Why high-intensity exercise can help ease midlife pain

At the age of 58, cycling convert Marco Baggioli is relishing the high-intensity thrills of time-trial racing – a challenging sport that sees him cycle at speeds of 40-50kph. His vigorous workouts certainly hurt during the sessions themselves, but they seem to be protecting him against the everyday aches and pains which haunt many of his friends and colleagues of the same age. “I don’t remember feeling healthier than this, even when I was younger,” insists Baggioli, who started cycling in his late 40s. “I feel like I am getting better and better. My 10-mile record is down from 22 minutes in 2018 to about 20 minutes today. But even when I feel tired, it is ‘healthy tired,’ not muscle aches or pain.” 

Baggioli is one of a growing number of 50-somethings who have learnt that challenging exercise can keep you feeling young, supple and pain-free. For years many people have assumed that hard exercise causes – rather than prevents – joint and muscle pain in older age. But there is growing evidence that it can have a protective effect. A recent study of people aged 50 and above, by the University of Portsmouth, found that people who perform vigorous or moderate exercise suffer less bone, joint and muscle pain in later life. Examples of vigorous activity recorded in the study include swimming, jogging and digging with a spade, while moderate exercise included dancing, stretching, fast walking or gardening.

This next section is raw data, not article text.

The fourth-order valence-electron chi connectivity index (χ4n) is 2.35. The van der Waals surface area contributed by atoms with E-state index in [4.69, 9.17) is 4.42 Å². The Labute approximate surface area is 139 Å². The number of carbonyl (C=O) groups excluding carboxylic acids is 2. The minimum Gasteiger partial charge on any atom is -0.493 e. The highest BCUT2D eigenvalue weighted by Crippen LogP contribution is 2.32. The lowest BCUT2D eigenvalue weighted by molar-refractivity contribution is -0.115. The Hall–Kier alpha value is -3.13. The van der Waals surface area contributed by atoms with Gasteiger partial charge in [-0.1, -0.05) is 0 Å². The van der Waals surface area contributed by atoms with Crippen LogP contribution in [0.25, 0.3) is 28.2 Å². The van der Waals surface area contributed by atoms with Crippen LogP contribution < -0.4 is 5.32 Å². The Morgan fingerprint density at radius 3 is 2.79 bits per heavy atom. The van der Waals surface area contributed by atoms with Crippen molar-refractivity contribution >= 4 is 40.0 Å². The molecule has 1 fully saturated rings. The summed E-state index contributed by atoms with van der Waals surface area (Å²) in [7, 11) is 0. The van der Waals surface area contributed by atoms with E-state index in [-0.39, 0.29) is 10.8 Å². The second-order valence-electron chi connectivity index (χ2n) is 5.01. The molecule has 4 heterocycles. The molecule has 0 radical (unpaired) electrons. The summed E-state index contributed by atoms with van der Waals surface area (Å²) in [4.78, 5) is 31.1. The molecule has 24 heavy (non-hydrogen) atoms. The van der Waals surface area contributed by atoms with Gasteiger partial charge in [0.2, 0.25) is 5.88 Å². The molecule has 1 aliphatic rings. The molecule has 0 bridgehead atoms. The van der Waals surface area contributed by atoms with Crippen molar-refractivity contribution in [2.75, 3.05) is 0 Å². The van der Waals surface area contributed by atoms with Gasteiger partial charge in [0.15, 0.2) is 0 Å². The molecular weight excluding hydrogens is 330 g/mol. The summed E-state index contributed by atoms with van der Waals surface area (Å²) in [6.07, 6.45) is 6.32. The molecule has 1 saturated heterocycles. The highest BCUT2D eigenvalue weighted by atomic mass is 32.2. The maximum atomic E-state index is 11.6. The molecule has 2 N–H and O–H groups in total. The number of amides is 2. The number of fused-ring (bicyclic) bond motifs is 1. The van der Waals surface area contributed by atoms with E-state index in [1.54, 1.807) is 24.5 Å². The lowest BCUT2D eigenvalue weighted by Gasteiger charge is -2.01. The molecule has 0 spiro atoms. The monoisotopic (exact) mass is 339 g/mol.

“The findings are not entirely novel, as we knew that physical activity can be beneficial in the context of pain, but what’s really novel is that the activity needs to be of sufficient intensity and frequency,” explains Dr Nils Niederstrasser, a lecturer at the University of Portsmouth. “About 50 per cent of those aged between 55 and 75 tend to report pain complaints, and that can go as high as 62 per cent for those aged 75 and older. But it still means that there are a good number of people who don’t report pain at that age, so pain is not an inevitability.” 

Although all exercise was found to protect against pain, only high physical activity (defined as vigorous activity at least once a week) was associated with a lower risk of musculoskeletal pain 10 years later. It seems that people who enjoy challenging bike rides, tennis matches or gym workouts in their senior years are onto something. “It’s important to stay physically active,” concludes Dr Niederstrasser. “And if you can be active, try to make it of sufficient frequency and intensity.” 

Experts believe this may be because challenging exercise improves muscle function, cartilage health and bone mass better than mild exercise, thereby reducing your risk of joint and muscle pain. It also helps to control body weight, which prevents muscular degradation and lower back, knee and hip pain that often comes from being overweight. 

Baggioli is certainly not surprised at the findings. “As you age, you lose a lot of muscle power, so it is important to do high-intensity stuff to keep that muscle power,” he explains. 

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